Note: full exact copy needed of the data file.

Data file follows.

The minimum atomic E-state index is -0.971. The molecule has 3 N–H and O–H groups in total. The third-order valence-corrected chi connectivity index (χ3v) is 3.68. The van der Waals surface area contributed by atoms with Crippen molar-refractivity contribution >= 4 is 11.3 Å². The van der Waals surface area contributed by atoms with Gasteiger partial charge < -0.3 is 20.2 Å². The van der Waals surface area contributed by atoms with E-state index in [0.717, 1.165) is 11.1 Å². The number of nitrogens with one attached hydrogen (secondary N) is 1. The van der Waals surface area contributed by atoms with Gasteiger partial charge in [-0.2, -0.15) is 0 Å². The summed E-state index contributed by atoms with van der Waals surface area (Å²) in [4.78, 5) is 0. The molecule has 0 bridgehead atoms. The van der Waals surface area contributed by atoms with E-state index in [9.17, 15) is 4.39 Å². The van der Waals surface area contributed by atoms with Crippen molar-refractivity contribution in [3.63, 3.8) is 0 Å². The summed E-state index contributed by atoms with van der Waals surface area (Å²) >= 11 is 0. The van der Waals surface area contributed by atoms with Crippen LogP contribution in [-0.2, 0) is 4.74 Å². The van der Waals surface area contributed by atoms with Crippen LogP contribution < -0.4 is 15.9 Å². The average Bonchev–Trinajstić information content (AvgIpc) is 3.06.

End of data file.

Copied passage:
The minimum atomic E-state index is -0.971. The molecule has 3 N–H and O–H groups in total. The third-order valence-corrected chi connectivity index (χ3v) is 3.68. The van der Waals surface area contributed by atoms with Crippen molar-refractivity contribution >= 4 is 11.3 Å². The van der Waals surface area contributed by atoms with Gasteiger partial charge < -0.3 is 20.2 Å². The van der Waals surface area contributed by atoms with E-state index in [0.717, 1.165) is 11.1 Å². The number of nitrogens with one attached hydrogen (secondary N) is 1. The van der Waals surface area contributed by atoms with Gasteiger partial charge in [-0.2, -0.15) is 0 Å². The summed E-state index contributed by atoms with van der Waals surface area (Å²) in [4.78, 5) is 0. The molecule has 0 bridgehead atoms. The van der Waals surface area contributed by atoms with E-state index in [9.17, 15) is 4.39 Å². The van der Waals surface area contributed by atoms with Crippen molar-refractivity contribution in [3.63, 3.8) is 0 Å². The summed E-state index contributed by atoms with van der Waals surface area (Å²) >= 11 is 0. The van der Waals surface area contributed by atoms with Crippen LogP contribution in [-0.2, 0) is 4.74 Å². The van der Waals surface area contributed by atoms with Crippen LogP contribution < -0.4 is 15.9 Å². The average Bonchev–Trinajstić information content (AvgIpc) is 3.06.